On April 25, the White House launched a web page to promote President Donald Trump’s achievements in his first 100 days. Featured prominently near the top was a graphic that touted job gains on Trump’s watch.
The graphic said, "Over 500,000 new jobs -- with a surge in female employment last month."
Is that accurate? Not exactly.
'Over 500,000 new jobs'
The number of new jobs does exceed 500,000 if you include the monthly job reports from January, February, and March -- the most recent three months for which data has been released. The net gain in jobs over that period was 533,000.
However, there’s a problem with Trump claiming credit for all 533,000 jobs -- namely, the January report isn’t based on job gains that occurred on his watch.
"The jobs report is a snapshot reflecting conditions in the calendar week or pay period that includes the 12th of the month," said Jed Kolko, chief economist with the jobs site Indeed. Since Trump was sworn in on Jan. 20, "the information in the January report preceded President Trump's first 100 days," Kolko said.
Using just the two months on his watch -- February and March -- the U.S. economy created 317,000 jobs, not 500,000.
A fair approximation, Kolko said, would be to include job growth reported in the February, March, and April reports. But the April jobs report hasn’t been released, so we don’t know the final number yet.
For the sake of comparison, overall job creation under Trump actually hasn’t been turbo-charged yet. The average monthly gain for February and March -- the two months for which we currently have data for Trump -- was 158,500.
By contrast, the average monthly gain for Obama’s final full year -- January 2016 to December 2016 -- was 187,000. Here’s a chart showing monthly job gains since January 2016.
"Job gains so far this year are not exceptional by the standards of job growth in the recent past," said Brookings Institution economist Gary Burtless. "My assessment is that not much has happened so far in the job market, in either a favorable or unfavorable direction, since the start of the year."
We’ll also add our usual caveat that that no president deserves full credit or full blame for economic performance on their watch, since no president is powerful enough to singlehandedly shape the economy. Other forces, from technological advances to developments overseas, can have significant effects.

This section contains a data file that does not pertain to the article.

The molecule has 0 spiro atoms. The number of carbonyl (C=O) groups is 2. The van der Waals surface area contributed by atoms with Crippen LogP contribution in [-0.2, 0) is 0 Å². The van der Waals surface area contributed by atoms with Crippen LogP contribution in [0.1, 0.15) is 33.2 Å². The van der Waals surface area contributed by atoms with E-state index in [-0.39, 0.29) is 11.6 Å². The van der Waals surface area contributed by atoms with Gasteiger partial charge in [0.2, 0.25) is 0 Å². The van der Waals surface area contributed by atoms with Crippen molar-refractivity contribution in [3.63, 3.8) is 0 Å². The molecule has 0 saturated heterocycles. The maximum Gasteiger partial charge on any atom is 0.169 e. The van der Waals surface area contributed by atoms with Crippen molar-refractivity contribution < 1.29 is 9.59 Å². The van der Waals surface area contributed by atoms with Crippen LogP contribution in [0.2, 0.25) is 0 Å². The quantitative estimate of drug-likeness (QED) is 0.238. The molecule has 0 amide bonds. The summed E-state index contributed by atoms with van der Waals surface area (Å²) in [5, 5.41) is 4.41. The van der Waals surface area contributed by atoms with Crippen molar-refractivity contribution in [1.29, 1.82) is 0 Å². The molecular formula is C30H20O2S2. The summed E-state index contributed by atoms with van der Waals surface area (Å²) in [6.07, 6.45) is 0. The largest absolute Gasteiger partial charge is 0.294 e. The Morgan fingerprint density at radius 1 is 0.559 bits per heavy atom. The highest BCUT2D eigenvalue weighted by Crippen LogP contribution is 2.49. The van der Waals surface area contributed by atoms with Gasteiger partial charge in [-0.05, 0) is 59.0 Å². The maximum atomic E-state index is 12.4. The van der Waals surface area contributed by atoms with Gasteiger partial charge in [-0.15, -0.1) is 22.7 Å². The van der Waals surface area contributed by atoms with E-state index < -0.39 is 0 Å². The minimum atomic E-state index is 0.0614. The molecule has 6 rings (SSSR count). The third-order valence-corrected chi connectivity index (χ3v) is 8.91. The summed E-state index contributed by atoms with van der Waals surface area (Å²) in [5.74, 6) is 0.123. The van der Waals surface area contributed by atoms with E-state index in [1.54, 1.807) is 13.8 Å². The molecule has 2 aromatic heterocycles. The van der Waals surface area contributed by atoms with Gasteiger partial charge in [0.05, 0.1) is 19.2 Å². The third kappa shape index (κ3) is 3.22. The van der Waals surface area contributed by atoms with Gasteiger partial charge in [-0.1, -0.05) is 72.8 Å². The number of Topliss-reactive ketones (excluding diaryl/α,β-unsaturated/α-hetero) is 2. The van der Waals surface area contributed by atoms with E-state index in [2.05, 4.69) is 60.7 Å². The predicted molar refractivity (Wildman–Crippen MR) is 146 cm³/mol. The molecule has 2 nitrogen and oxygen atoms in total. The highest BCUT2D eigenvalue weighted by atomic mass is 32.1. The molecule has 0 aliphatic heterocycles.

'A surge in female employment last month'
As for the "surge" in female employment, there is evidence in the statistics, but it’s not clear how significant or durable the increase is.
The number of employed women rose by 475,000 between February 2017 and March 2017. That’s bigger than all but one month-over-month increase in 2016, when Obama was in office, and it followed a January-to-February increase of 319,000.
There’s uncertainty, however, about what, if anything this means.
For starters, most economists warn that it’s vastly preferable to draw conclusions from more than one month. One month’s statistics could be thrown off balance by random quirks; this shortcoming would dissipate if you looked at a longer run of months.
In addition, the month-to-month data for men’s and women’s employment tends to bounce around -- a lot. During the final full year of Obama’s presidency, the monthly change in women’s employment ranged from a decline of 179,000 to an increase of 487,000, and the monthly change in men’s employment ranged from a decline of 94,000 to an increase of 402,000.
This is part of why economists favor a different Bureau of Labor Statistics measurement for month-to-month changes in employment -- a survey of company payroll records, rather than of households. The payroll-survey data did not vary as widely under Obama in 2016 -- it ranged from a gain of 43,000 to a gain of 291,000. Indeed, the payroll data showed a gain of 98,000 jobs in March, which doesn’t align at all with the supposed 475,000-job increase for women seen in the household survey.
It’s also worth noting that the March gain for women was partially offset by a loss of 5,000 jobs for men.
"We’ll have to wait a while longer before knowing whether the big March employment gains for women are significant or sustainable," Burtless said. "Most informed observers agree that the month-to-month and even two-month employment changes recorded in the household survey seem awfully variable compared with the numbers in the employer survey."
Trump said he created "over 500,000 new jobs -- with a surge in female employment last month."
Actually, he can stake a claim for a boost of 317,000 jobs at most, not 500,000 -- and that comes with the usual caveats about how much credit presidents deserve for job growth during their tenure. Meanwhile, the data does show a two-month surge in female employment, but it’s too soon to know whether this is a lasting achievement or just statistical noise.
We rate the statement Half True.
White House, 100 days website, accessed April 25, 2017
Email interview with Jed Kolko, chief economist for Indeed, April 25, 2017
Email interview with Gary Burtless, senior fellow at the Brookings Institution, April 25, 2017
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